It’s not complicated: the A’s would have been a whole lot better off this week having to face Justin Verlander twice in seven games than twice in five games.
And just as it’s always been, it’s absurd that MLB starts off the postseason with a best-of-five round before moving on to two best-of-sevens.
Given time to set their rotation, the Tigers are obviously a more dangerous team in a five-game series than a seven-game series. It’s not that the rest of their rotation is bad, but Verlander in 40 percent of the games works a whole lot better than throwing him in 29 percent of the games.
The A’s couldn’t beat Verlander, and they couldn’t sweep the other three games. There’s a good chance they would have lost a seven-game series, too, but at least that would have been the fair fight. In six trips to the playoffs under Billy Beane, the A’s have five ALDS losses, all of them 3 games to 2. They had to face Roger Clemens twice in two of them and Pedro Martinez twice in another.
If there’s one thing that’s already been made obvious this postseason, it’s that no team is head-and-shoulder above the rest. It’s never made any sense to let five games decide one round and seven the others, particularly since so many of these LDS matchups seem just as evenly matched as any series that will be encountered later on. Perhaps a second straight ALDS loss for the Yankees would increase momentum for the extra games.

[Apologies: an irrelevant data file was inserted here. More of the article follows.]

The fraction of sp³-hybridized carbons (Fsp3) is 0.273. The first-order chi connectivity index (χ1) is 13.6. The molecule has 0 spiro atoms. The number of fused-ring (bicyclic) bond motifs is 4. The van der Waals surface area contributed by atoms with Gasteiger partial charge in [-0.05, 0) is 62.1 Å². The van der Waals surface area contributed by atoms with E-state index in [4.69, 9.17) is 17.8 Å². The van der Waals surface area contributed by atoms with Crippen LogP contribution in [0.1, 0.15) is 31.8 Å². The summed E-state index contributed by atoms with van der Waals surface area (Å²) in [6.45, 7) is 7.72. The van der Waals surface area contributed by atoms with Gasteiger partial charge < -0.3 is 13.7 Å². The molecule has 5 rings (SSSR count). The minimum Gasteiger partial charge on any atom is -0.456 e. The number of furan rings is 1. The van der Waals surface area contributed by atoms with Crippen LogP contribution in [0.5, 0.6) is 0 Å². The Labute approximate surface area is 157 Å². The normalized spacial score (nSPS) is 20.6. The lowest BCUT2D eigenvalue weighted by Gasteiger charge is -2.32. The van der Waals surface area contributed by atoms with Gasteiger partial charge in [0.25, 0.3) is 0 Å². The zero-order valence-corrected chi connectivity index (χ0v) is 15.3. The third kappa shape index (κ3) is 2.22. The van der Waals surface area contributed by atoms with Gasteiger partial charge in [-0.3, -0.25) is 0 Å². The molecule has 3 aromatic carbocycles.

The Dodgers are NL West champions for the fifth time in a row. They clinched with a 4-2 win over the Giants on Friday night, taking their first and only lead on a mammoth record-breaking home run from Cody Bellinger in the third inning.
Rich Hill turned in another quality start, going six innings with five hits, a run and nine strikeouts to keep the Giants at bay. He tacked on an RBI hit of his own, too, lashing a double to left field for his first extra-base hit since 2007.
The Giants, meanwhile, deployed Jeff Samardzija and his 4.42 ERA for 4 1/3 innings. Samardzija was on the hook for the Dodgers’ four-run spread in the third and took his 15th loss of the season. Pablo Sandoval came through with a solo home run in the ninth, but the rest of San Francisco’s offense wasn’t so lucky against Kenley Jansen, who struck out the side to clinch the game — and the division.
After Friday’s showstopper, the Dodgers are just two wins away from their first 100-win season since 1974. If they win the remaining eight games of the season, they’ll beat out the 1953 Brooklyn Dodgers for the most wins in franchise history.
Cody Bellinger helped the Dodgers to their first lead on Friday night, going deep for his 39th home run of the season and setting a new National League rookie home run record in the process. With two on and two out in the third inning, the Dodgers’ slugger launched a 2-1 pitch from the Giants’ Jeff Samardzija, skimming the right field fence to give the team a three-run cushion:
The three-run bomb was Bellinger’s sixth of the season. In what is undoubtedly a Rookie of the Year award-worthy campaign, he’s logged 21 solo shots, 11 two-run blasts and a single grand slam. His historic home run topped former NL rookie leaders Frank Robinson and Wally Berger, at 38 homers apiece.
The Dodgers need to stay on top of the Giants to clinch the NL West or, barring that, have the Marlins pull off a win over the Diamondbacks. They currently lead the Giants 4-1 in the bottom of the fifth inning. The Marlins, meanwhile, are staying just ahead of the D-backs with a 9-7 lead in the top of the sixth.